Papers Relating to the Foreign Relations of the United States, With the Annual Message of the President Transmitted to Congress December 8, 1908
File No. 3010/38–40.
Minister Fox to the Secretary of State.
Quito, August 15, 1908.
Sir: I have the honor to inform the department that the Ecuadorian Congress met according to the provisions of the constitution on August 10. Owing to lack of a quorum in the Senate this chamber did not organize until the 12th instant, which it did by electing Senator Moncayo as president and Senator Larrea as vice president. The diplomatic corps was present, by invitation, at the opening ceremonies of the Senate.
The President’s message was submitted and read. I beg to inclose two copies of this document, together with a summary in the English language.
I have, etc.,
Summary of the message of the President of Ecuador to the National Congress of 1908.
President states that a revolutionary spirit still exists in the country; that the rebels have been untiring in their efforts to disturb the peace since the political transformation of 1906; that while his policy has ever been that of [Page 278] moderation and clemency, he is determined to uphold the Government and maintain peace at all costs.
Speaking of foreign affairs he says:
“The Government has exercised special care in cultivating, extending, and strengthening in the best possible manner friendly relations between Ecuador and the other powers, and I may affirm that the frankest and most loyal friendship binds us to the peoples of Europe and America, as the minister for foreign affairs will inform you in detail.
“The labor of our representatives abroad is satisfactory and praiseworthy, and the diplomatic corps representing their respective governments at this capital are distinguished and agreeable persons, who, surrounded by the hearty and well-merited appreciation of all classes of society, are, as it were, a pledge of international brotherliness and harmony.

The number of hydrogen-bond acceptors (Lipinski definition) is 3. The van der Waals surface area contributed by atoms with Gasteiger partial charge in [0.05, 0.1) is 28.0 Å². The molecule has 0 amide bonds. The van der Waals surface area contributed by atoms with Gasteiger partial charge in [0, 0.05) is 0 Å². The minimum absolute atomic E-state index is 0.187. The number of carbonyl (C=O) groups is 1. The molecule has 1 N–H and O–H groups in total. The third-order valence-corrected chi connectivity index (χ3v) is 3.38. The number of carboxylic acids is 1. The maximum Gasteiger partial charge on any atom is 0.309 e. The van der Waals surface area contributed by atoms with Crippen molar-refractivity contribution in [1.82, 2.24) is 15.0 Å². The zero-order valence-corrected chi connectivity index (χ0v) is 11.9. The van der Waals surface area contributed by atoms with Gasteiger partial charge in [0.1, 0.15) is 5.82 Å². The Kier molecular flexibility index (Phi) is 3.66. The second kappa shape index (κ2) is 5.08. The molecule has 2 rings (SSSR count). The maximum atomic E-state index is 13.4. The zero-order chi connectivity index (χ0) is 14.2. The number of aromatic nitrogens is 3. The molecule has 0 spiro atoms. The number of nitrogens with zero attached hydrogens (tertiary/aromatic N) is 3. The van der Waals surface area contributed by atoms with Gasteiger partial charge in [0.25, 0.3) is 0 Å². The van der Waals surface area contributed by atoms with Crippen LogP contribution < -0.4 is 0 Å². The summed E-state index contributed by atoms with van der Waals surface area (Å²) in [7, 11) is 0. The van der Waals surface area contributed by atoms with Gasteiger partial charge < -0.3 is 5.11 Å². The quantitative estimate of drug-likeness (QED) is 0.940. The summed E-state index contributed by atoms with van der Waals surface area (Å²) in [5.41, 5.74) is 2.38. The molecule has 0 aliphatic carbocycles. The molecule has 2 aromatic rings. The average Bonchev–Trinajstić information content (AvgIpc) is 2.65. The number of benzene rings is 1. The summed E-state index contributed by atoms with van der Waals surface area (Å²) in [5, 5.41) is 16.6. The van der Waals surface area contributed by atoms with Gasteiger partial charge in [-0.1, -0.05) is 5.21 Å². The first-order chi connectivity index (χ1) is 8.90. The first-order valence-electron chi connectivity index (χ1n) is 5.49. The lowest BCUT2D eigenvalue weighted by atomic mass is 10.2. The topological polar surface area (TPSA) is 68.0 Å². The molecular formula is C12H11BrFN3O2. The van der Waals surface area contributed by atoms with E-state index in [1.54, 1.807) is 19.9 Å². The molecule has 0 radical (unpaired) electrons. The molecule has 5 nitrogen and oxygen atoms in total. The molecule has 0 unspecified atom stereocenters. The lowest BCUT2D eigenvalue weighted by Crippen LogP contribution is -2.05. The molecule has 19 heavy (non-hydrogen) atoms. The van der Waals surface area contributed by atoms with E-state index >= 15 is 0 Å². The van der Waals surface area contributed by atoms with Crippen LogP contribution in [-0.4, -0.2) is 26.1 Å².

“I have exerted every effort to obtain of the royal arbitrator, at the earliest possible moment, his sentence in our great litigation with Peru; the proper commission has already presented its report to the council of His Catholic Majesty, and very soon we may expect the highest justice from the august Spanish sovereign.
“The Government of Colombia and that of Ecuador, being both persuaded that our boundary differences should be settled in a direct manner and as a family matter, have signed the treaty which the minister for foreign affairs will present you—a treaty which removes all further motive for disagreement and reestablishes between the two countries without prejudice to a third, the union and oneness proper to peoples that formed one great nation in the epic period of our history.
“This step having been taken, I have insisted in my constant idea relative to the convenience of a Colombian confederation, an idea that has been enthusiastically welcomed by His Excellency President Reyes; and it is to be hoped that, very soon, its importance and utility being recognized, it may be carried into practice.”
The financial condition of the country is described more or less as follows:
|Revenue for 1907||12,724,567.09|
|Expenditure for 1907||15,401,785.65|
Of the expenditure only 13,268,438.55 sueres correspond to the administration; the difference of 2,133,347.10 sueres having been expended in payments to the Guayaquil & Quito Railway on account of the cupon service and for transportation during the administrations of Gen. Plaza and Mr. Garcia and part of the present administration.
He claims that the excessive expenditure should cause no surprise in view of the necessity of keeping up the army on a war footing on account of revolutions on the one hand and the defective system for collecting revenues on the other.
He points out that the revenues have, in spite of all, increased on certain lines; but hopes that with a reformed system and the development of the country to be expected as the result of the railway communication now established with the coast the increase will soon be much greater. He offers to send to Congress a special message in which he will propose certain reforms in the financial system.
In order to fill up the deficit in the budget he states that the Government was obliged to obtain loans to the amount of 2,892,810.69 sueres, and that the difference of 215,592.13 sueres between the deficit and the amount of the loans is the balance on hand on December 31, 1907, distributed as follows: